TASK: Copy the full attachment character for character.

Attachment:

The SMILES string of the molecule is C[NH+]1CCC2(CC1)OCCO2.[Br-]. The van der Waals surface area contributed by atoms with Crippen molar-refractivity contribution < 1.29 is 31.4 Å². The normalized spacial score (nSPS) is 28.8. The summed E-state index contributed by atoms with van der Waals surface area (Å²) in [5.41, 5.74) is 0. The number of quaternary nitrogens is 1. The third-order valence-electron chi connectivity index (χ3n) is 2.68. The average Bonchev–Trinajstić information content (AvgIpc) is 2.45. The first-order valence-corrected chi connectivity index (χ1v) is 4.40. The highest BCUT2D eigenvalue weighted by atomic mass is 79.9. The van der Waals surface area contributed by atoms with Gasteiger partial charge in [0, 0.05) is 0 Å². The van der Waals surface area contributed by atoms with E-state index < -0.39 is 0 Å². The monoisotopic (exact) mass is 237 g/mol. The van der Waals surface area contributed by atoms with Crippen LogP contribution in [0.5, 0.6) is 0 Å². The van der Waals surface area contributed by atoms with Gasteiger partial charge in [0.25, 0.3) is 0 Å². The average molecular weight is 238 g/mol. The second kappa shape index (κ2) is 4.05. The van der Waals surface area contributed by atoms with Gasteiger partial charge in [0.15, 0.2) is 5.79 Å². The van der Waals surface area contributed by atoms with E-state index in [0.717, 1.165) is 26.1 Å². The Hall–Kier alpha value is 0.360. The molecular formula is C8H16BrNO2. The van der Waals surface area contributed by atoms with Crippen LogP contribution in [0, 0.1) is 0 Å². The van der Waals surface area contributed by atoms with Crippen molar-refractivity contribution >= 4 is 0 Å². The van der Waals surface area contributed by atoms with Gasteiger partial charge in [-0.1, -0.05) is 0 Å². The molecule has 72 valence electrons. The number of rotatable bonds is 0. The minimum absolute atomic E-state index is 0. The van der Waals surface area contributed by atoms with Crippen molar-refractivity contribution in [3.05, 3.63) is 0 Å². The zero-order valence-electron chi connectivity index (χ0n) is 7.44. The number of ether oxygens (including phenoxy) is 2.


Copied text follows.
The SMILES string of the molecule is C[NH+]1CCC2(CC1)OCCO2.[Br-]. The van der Waals surface area contributed by atoms with Crippen molar-refractivity contribution < 1.29 is 31.4 Å². The normalized spacial score (nSPS) is 28.8. The summed E-state index contributed by atoms with van der Waals surface area (Å²) in [5.41, 5.74) is 0. The number of quaternary nitrogens is 1. The third-order valence-electron chi connectivity index (χ3n) is 2.68. The average Bonchev–Trinajstić information content (AvgIpc) is 2.45. The first-order valence-corrected chi connectivity index (χ1v) is 4.40. The highest BCUT2D eigenvalue weighted by atomic mass is 79.9. The van der Waals surface area contributed by atoms with Gasteiger partial charge in [0, 0.05) is 0 Å². The van der Waals surface area contributed by atoms with E-state index < -0.39 is 0 Å². The monoisotopic (exact) mass is 237 g/mol. The van der Waals surface area contributed by atoms with Crippen LogP contribution in [0.5, 0.6) is 0 Å². The van der Waals surface area contributed by atoms with Gasteiger partial charge in [0.25, 0.3) is 0 Å². The average molecular weight is 238 g/mol. The second kappa shape index (κ2) is 4.05. The van der Waals surface area contributed by atoms with Gasteiger partial charge in [0.15, 0.2) is 5.79 Å². The van der Waals surface area contributed by atoms with E-state index in [0.717, 1.165) is 26.1 Å². The Hall–Kier alpha value is 0.360. The molecular formula is C8H16BrNO2. The van der Waals surface area contributed by atoms with Crippen LogP contribution in [0, 0.1) is 0 Å². The van der Waals surface area contributed by atoms with Crippen molar-refractivity contribution >= 4 is 0 Å². The van der Waals surface area contributed by atoms with Gasteiger partial charge in [-0.1, -0.05) is 0 Å². The molecule has 72 valence electrons. The number of rotatable bonds is 0. The minimum absolute atomic E-state index is 0. The van der Waals surface area contributed by atoms with Crippen molar-refractivity contribution in [3.05, 3.63) is 0 Å². The zero-order valence-electron chi connectivity index (χ0n) is 7.44. The number of ether oxygens (including phenoxy) is 2.